At one point in “Man on the Moon,” this bigscreen biopic of Andy Kaufman recounts the moment when the late comic was dropped from the cast of “Saturday Night Live” based on a poll finding that only 28% of the audience wanted him to remain on the show. Universal will be lucky if that many people whose curiosity lures them to check out Jim Carrey’s oddest career move actually like it. The film never comes close to making the case that its subject is worthy of the viewer’s interest, that he was anything more than a weird footnote to showbiz history. As tale is likely to prove enticing only to rabid Kaufmanites and industry insiders, Universal should look for sizable B.O. fallout once the initial Carrey crowd checks it out.
Given their idiosyncratic treatments of the lives of Ed Wood and Larry Flynt, there was reason to hope that the lively approach of screenwriters Scott Alexander and Larry Karaszewski would give dimension and distinction even to the unlikely figure of Kaufman, by all accounts a strange man, who made a name for himself in the TV series “Taxi” and died in 1984 of cancer at the age of 35. But in addition to failing to get a fix on Kaufman, the script sorely lacks shape and a dynamic, and pic gives no sense of the passing of time. All the audience is left with is the impression of a thoroughly obnoxious man you’d never want to meet in real life, a hopeless neurotic of little discernible talent other than for making the lives of those around him miserable.
Perhaps the film’s best minutes come in the opening sequence, a black-and-white performance piece in which Carrey’s Kaufman apologizes (prophetically) to the audience for the film being bad and announces, “This is the end of the movie,” whereupon the final credits start to roll as Kaufman plays a record. It’s a bizarre little intro brimming with the promise of absurdist lunacy, promise that is never subsequently approached or fulfilled.
Quick biographical droppings suggest that the Long Island, N.Y.-bred Kaufman was an early blooming weirdo whose initial forays in performing were met with the same quizzical reactions that greeted him throughout his brief career. Despite difficulties in pigeonholing Kaufman’s talent and the performer’s own protestations that “I’m not a comedian. I don’t do jokes. I don’t even know what’s funny,” Hollywood agent George Shapiro (Danny DeVito) takes him on and gets him a “Saturday Night Live” gig. This quickly leads to the offer to join “Taxi,” which Shapiro has to goad Kaufman into because the latter professes to hate sitcoms.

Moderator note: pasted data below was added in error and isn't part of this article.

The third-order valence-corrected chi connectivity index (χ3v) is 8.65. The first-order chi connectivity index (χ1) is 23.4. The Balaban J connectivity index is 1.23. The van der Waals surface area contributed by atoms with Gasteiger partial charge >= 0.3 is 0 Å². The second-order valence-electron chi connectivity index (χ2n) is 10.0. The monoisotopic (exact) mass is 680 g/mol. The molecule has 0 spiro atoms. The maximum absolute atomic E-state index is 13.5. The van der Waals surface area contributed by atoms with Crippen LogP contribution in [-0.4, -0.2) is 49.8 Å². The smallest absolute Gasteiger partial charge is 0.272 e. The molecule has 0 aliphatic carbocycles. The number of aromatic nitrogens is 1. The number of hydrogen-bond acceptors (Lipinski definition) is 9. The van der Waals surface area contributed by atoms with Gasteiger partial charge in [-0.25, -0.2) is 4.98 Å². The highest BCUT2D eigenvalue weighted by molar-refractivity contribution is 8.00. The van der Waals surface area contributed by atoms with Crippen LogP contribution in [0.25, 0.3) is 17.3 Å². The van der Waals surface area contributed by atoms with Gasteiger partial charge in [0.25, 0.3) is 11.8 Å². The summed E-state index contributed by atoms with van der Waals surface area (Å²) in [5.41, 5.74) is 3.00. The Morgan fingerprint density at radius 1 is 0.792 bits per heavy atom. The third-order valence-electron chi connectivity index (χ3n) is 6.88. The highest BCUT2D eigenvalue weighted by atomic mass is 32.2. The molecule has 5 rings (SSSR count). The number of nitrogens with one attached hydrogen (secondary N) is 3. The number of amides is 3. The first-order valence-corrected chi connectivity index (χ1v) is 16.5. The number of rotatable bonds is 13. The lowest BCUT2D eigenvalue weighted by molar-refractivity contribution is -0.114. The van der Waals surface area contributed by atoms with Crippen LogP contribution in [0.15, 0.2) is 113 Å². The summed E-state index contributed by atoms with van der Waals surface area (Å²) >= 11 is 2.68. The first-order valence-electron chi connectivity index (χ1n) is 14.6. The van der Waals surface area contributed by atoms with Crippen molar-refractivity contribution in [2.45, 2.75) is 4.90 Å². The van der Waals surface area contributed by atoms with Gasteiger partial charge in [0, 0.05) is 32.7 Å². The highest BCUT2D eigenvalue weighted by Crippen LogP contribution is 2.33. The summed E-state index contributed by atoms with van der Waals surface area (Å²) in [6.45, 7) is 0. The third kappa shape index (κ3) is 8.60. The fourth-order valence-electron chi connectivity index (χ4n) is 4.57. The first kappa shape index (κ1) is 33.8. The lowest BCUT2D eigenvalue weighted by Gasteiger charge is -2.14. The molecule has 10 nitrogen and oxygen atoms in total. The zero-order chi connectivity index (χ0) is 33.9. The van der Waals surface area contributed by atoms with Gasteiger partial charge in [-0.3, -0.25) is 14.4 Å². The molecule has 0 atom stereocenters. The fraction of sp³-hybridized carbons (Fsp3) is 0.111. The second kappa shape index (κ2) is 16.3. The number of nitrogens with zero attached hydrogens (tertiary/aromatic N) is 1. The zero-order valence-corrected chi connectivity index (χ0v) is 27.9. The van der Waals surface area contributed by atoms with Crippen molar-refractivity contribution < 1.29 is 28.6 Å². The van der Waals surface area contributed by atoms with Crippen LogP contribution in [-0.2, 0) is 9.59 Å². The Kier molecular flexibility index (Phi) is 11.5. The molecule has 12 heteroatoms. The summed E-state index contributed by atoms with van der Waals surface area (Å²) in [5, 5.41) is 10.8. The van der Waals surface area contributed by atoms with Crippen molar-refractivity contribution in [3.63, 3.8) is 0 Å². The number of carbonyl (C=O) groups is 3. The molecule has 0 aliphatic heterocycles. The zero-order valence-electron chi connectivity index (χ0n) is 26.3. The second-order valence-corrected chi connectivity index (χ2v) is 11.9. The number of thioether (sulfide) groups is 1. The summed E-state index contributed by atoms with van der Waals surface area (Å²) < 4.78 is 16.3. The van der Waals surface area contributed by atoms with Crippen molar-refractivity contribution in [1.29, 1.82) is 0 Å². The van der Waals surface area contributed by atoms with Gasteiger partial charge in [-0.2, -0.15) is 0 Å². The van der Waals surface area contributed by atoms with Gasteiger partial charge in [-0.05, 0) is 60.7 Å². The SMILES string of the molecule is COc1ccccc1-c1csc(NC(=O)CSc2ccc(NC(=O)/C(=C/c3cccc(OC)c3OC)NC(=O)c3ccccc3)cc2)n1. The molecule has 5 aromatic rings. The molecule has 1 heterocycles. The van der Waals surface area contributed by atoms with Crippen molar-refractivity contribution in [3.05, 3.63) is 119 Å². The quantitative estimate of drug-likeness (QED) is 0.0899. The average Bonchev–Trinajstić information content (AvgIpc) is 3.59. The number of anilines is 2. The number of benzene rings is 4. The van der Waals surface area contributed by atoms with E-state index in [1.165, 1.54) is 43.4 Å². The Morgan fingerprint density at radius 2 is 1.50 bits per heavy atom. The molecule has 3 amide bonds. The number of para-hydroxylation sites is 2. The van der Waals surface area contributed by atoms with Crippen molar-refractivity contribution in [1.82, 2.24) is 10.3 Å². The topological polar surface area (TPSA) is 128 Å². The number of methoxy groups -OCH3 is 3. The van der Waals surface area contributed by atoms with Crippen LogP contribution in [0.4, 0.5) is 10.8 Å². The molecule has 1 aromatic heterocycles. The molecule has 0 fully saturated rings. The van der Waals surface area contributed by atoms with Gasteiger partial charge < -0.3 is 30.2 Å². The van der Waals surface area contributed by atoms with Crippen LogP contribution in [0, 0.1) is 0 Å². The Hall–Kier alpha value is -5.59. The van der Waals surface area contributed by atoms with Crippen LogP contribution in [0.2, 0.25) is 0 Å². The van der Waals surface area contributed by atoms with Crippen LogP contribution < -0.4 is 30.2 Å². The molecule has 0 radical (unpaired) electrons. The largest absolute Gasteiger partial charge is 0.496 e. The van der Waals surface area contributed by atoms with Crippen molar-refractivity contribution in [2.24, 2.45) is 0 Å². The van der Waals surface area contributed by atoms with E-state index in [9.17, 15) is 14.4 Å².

On “Taxi,” Kaufman is seen as a highly disruptive prima donna, especially in his insistence upon special guest appearances by his gross and vulgar Las Vegas character, Tony Clifton, which he concocted with friend and writer Bob Zmuda (Paul Giamatti). “Taxi” co-stars Marilu Henner and Judd Hirsch appear as themselves, and Peter Bonerz plays show’s director. Show’s co-star DeVito is otherwise occupied in the picture, which quickly loses sight of the popular series; at the end, one has no idea Kaufman actually stuck with the show for six years.
The nature of Kaufman’s personal attachments remain as sketchy as his career affiliations. Although Zmuda was the comic’s closest collaborator, the man comes out of nowhere and it’s never shown how they got on the same productive wavelength. Kaufman, whose presence is so irritating that he’s even kicked out of his transcendental meditation group, seems bereft of true personal connections, and certainly of a romantic life, until he meets Lynne Margulies (Courtney Love), who eventually moves in with him.
But even this relationship has a shaky foundation. Script’s key exchange has Kaufman complaining to his g.f., “You don’t know the real me.” “There isn’t a real you,” she says. “Oh yeah. I forgot,” he sheepishly replies, revealing the film’s central insight: There was no there there. Kaufman’s admirers always marvel at how he never broke character, pointing out that, once he assumed the guise of Foreign Man or Tony Clifton, he stuck with it no matter how he was bombing or how much audience abuse he suffered.
The same can be said of Carrey as Kaufman. Once again stretching his acting muscles to inhabit a singular sort of innocent, Carrey gives every indication of having plunged himself very, very deeply into Kaufman and his various personae. On the one hand, it’s a virtuoso turn that unerringly captures the behavioral quirkiness and disquieting vacantness of the man he’s portraying; on the other, there is only so far the performance can go, since true psychological penetration is essentially impossible in Kaufman’s case.
The narrative proceeds in clunky fashion through Kaufman’s dubious performance period of wrestling women, his career-capping performance at Carnegie Hall (followed by a milk-and-cookies reception) and premature death. Cinematically, this is undoubtedly Milos Forman’s drabbest and least inventive film; even the period details of the late ’70s-mid-’80s seem rote and uninteresting, as if Forman has now gone to the well of American culture’s recent past once too often.
Late in the proceedings, the agent Shapiro exclaims, “Andy, you’re the king of negative energy.” Unfortunately, it’s a truth that saps all the considerable talents involved in this film.